Director: Eric Leiser
Writers: Eric Leiser, Jeffrey Leiser
Producer: Joseph Cahill
Starring: Ed K. Gildersleeve, Nikki Haddad, Jessi Haddad, Courtney Sanford, Travis Poelle
MPAA Rating: NR
Running time: 70 min
reviewed by Andrew James
One of the things I like about truly independent cinema is that it gives the director a chance to create what they want to. There’s no one around to tell them that they’re “doing it wrong,” or that it should be cut this way or that. It’s a creative vision fulfilled to the director’s wishes as best they can with the budget allowed. With that, comes Imagination; a film that definitely wouldn’t be allowed from a major studio producer. Here’s a film that really does capture someone’s imagination.
Anna and Sarah are identical twins that seem removed from the world somehow. They’re always swept up with their imaginations and seem out of touch with everyone and everything around them. The mother is at her wits end so refers them to a doctor. After months of testing, he diagnoses them with Asperger’s Syndrome. A sort of mild form of autism. As time wears on, the girls seem more and more distant and the mother becomes convinced that the visions and drawings of the girls are somehow prophetic.
The story itself isn’t actually all that compelling. It’s even difficult to understand at times. What makes this film so interesting are the technical aspects and the style(s) that is used. Leiser has employed the use of several interesting tactics. More than half of the film is some sort of animation or surreal version of reality. Lots of stop-motion animation that uses puppets, drawing and clay molds among other things to give us a taste of the girls’ thoughts and imagination. At times, time-lapse photography is used in the real world along with mirrors and symmetry to create a totally surreal world that begs to be gauked at. It really is truly impressive technique with sort of a Tim Burton meets Michel Gondry feel to it.
The other aspect, perhaps even more amazing, is the film’s score by co-writer Jeffrey Leiser. It’s top notch aural excitement that any major motion picture could be proud of. In fact, it’s maybe in the top three scores I’ve heard this year. Ranging from electronic sound enhancement to full blown orchestral pieces and even a make-shift choir through the voice of just one girl. It’s a great range and each “tune” is noticeable and impactful. It might be worth checking out the film just for this.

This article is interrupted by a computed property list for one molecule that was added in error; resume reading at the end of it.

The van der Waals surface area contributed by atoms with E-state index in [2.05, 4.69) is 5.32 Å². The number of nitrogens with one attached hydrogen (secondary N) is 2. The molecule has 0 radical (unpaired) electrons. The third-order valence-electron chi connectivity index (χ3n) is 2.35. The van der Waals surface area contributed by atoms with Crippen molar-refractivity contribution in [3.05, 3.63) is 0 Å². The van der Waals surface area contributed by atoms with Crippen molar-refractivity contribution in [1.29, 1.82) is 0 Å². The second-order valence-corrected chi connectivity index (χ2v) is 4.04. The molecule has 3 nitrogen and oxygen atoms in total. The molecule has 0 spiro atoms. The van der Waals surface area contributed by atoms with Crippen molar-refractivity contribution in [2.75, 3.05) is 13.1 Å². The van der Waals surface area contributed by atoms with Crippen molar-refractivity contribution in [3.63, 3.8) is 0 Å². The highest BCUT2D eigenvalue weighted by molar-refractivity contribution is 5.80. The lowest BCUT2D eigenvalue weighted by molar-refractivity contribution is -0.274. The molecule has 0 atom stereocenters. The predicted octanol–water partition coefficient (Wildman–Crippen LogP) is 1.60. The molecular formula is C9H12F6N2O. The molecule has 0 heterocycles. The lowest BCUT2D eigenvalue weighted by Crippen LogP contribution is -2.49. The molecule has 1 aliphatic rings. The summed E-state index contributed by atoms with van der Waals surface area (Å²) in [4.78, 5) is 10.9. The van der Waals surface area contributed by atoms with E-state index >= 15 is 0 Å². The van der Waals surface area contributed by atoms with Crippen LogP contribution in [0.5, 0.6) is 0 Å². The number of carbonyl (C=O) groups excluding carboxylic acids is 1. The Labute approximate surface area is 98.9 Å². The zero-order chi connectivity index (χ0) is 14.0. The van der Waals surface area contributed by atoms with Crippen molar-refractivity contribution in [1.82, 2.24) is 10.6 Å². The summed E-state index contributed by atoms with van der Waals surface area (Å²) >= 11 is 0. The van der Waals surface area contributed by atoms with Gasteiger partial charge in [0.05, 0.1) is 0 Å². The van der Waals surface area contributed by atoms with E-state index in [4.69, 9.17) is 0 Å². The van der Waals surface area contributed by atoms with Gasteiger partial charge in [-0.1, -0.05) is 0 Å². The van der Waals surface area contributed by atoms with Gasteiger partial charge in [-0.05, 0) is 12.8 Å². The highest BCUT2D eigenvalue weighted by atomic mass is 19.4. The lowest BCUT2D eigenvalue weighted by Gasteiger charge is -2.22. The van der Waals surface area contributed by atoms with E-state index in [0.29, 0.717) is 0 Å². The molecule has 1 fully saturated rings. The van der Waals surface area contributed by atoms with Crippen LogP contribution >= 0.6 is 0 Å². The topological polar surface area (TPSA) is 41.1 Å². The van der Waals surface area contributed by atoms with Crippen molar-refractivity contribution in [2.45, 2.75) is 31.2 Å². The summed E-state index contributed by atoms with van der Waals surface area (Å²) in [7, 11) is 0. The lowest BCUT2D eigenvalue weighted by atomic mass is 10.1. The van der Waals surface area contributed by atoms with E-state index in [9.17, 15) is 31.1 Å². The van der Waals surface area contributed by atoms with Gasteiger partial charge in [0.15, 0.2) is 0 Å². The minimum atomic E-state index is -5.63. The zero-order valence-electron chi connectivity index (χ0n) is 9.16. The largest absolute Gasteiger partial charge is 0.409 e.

On the negative side, while I understand budgetary constraints and indie film makers not having access to all of the resources a major motion picture has, the actors involved leave more than a little to be desired. You can tell that they’re interested in what they’re doing, but it’s hard to take any of the live action moments very seriously when the actors are like cardboard cut-outs reading a script. It’s possible that this was the intention as some sort of metaphorical message about the real world not being as interesting as the imagined; but I kind of doubt it and if that is the case, it should’ve been more properly explained.
The other problem is the story itself. It’s not particularly interesting (and maybe that has a lot to do with the shoddy acting). I kept expecting a big revelation or some sort of twist. Alas, it was not to be and we get a vague sense of what really happened by the end. Still, like I mentioned, the film isn’t really about story. It’s about mood and style; something this film delivers in spades. I could fathom a less patient viewer slinking his hand towards the remote control with the intent of fast forwarding if not caught in the right mood.
Not without negative criticism, the movie does work on a few levels and for me, would be worth getting into again when in the mood for something a little different in the visual department. At just over an hour, the film is a bit too long but not quite long enough to be considered a full length feature. If just a bit of the extended live action shots were trimmed down, this would be an animator’s wet dream. If for nothing else, this is a glimpse into film makers’ minds that undoubtedly have great things in their future.
Click “play” to see the trailer: